Patients in the two Phase III studies—dubbed ADVANCE and ILLUMINATE—were given telaprevir with pegylated interferon and ribavirin for the first several weeks of the studies, followed by treatment with pegylated interferon and ribavirin alone for a total of either 24 weeks or 48 weeks, based on their response to treatment at weeks 4 and 12. ADVANCE enrolled more than 1,000 patients with genotype 1 HCV to receive telaprevir for 8 or 12 weeks or placebo, whereas ILLUMINATE enrolled 540 genotype 1 patients to receive telaprevir for 12 weeks (no placebo group was used).
Overall in ADVANCE, 75 percent of people treated with a telaprevir-based combination regimen for 12 weeks, followed by an additional 12 or 36 weeks of pegylated-interferon and ribavirin alone, achieved an SVR, compared with 44 percent of people treated with 48 weeks of pegylated-interferon and ribavirin alone.
Encouraging results were also documented in people of color living with HCV genotype 1. For example, 62 percent of black study volunteers achieved SVR with telaprevir, compared with 25 percent of black subjects treated with pegylated-interferon and ribavirin alone.
Significant benefits were also noted in patients with more advanced liver disease. About 62 percent of people with advanced liver fibrosis or cirrhosis (scarring of the liver) achieved an SVR with telaprevir compared with 33 percent who were treated with pegylated-interferon and ribavirin alone.
Response-guided therapy was used in ADVANCE, whereby patients whose HCV viral load was undetectable at weeks 4 and 12 of treatment with telaprevir-based therapy were eligible to reduce their treatment time by half—from 48 weeks to 24 weeks. ILLUMINATE, which did not have a pegylated interferon/ribavirin control group, was designed both to confirm the use of response-guided therapy and to evaluate whether there was any benefit in extending therapy from 24 weeks to 48 weeks in people who met these criteria.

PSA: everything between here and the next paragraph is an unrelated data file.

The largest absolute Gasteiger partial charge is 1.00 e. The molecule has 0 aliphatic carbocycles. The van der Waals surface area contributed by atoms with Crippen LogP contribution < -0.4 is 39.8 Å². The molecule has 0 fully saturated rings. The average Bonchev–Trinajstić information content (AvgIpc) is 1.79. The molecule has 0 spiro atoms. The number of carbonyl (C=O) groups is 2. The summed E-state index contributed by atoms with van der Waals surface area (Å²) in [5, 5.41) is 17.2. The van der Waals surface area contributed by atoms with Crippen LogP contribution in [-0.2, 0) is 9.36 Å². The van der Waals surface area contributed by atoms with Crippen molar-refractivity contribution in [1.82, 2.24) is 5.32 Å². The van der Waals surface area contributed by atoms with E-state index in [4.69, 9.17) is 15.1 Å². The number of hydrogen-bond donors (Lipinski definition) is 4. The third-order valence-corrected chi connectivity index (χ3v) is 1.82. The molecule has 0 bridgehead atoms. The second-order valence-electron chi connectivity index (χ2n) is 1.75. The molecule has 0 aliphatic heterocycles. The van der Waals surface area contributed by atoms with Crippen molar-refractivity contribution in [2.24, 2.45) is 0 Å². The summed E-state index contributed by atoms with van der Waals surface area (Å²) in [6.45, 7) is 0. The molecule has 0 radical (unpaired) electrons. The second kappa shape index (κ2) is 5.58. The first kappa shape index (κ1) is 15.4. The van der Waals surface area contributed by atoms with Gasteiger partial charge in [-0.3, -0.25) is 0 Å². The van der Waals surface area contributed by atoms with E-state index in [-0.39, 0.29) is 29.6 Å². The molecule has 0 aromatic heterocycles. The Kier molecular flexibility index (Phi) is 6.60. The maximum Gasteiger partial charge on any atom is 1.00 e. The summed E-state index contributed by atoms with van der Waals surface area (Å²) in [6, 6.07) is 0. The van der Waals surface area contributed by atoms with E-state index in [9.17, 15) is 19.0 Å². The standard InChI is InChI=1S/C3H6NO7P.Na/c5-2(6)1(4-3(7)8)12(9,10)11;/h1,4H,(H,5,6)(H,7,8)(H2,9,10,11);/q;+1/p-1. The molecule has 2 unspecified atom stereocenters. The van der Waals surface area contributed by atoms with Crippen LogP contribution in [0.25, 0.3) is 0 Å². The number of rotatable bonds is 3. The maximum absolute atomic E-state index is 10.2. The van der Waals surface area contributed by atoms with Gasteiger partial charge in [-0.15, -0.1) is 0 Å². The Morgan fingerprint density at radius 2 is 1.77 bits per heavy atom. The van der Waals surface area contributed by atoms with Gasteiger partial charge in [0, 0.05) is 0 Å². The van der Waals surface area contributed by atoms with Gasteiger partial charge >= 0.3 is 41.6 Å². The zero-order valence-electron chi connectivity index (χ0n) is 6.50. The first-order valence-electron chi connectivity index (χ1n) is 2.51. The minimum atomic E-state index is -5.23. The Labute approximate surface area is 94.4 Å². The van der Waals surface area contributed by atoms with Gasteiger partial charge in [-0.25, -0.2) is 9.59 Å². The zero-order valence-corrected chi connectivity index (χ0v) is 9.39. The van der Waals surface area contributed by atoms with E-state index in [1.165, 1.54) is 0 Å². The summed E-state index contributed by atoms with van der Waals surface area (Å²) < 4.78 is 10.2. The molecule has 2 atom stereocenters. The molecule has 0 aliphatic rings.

In ADVANCE and ILLUMINATE, 58 percent and 65 percent of people, respectively, met these criteria for 24-week total treatment.
In ILLUMINATE, 72 percent of people overall achieved SVR with telaprevir-based therapy. New data from this study showed that 60 percent of black patients and 63 percent of people with advanced liver fibrosis or cirrhosis achieved SVR with telaprevir-based therapy in the overall study analysis. Of the black study volunteers with undetectable HCV viral loads at weeks 4 and 12, 88 percent of people achieved SVR in both the 24-week and 48-week randomized treatment arms, suggesting there was no benefit in extending therapy.
The safety and tolerability results of telaprevir-based combination regimens were consistent in the ADVANCE and ILLUMINATE studies. Treatment discontinuation rates of all drugs due to adverse events during the telaprevir treatment phase in the ADVANCE study were low in the telaprevir arms (7 to 8 percent) and the control arm (4 percent). The most common adverse events, occurring in more than 25 percent of study volunteers, reported in both studies, regardless of treatment group, were rash, fatigue, itching, headache, nausea, anemia, insomnia, diarrhea, flu-like symptoms and fevers. The majority of these adverse events were mild to moderate.
The Phase III studies—ADVANCE, ILLUMINATE and a third study dubbed REALIZE—will form the basis of the clinical portion of the telaprevir New Drug Application (NDA) submission to the U.S. Food and Drug Administration (FDA), which is expected to be complete before the end of 2010.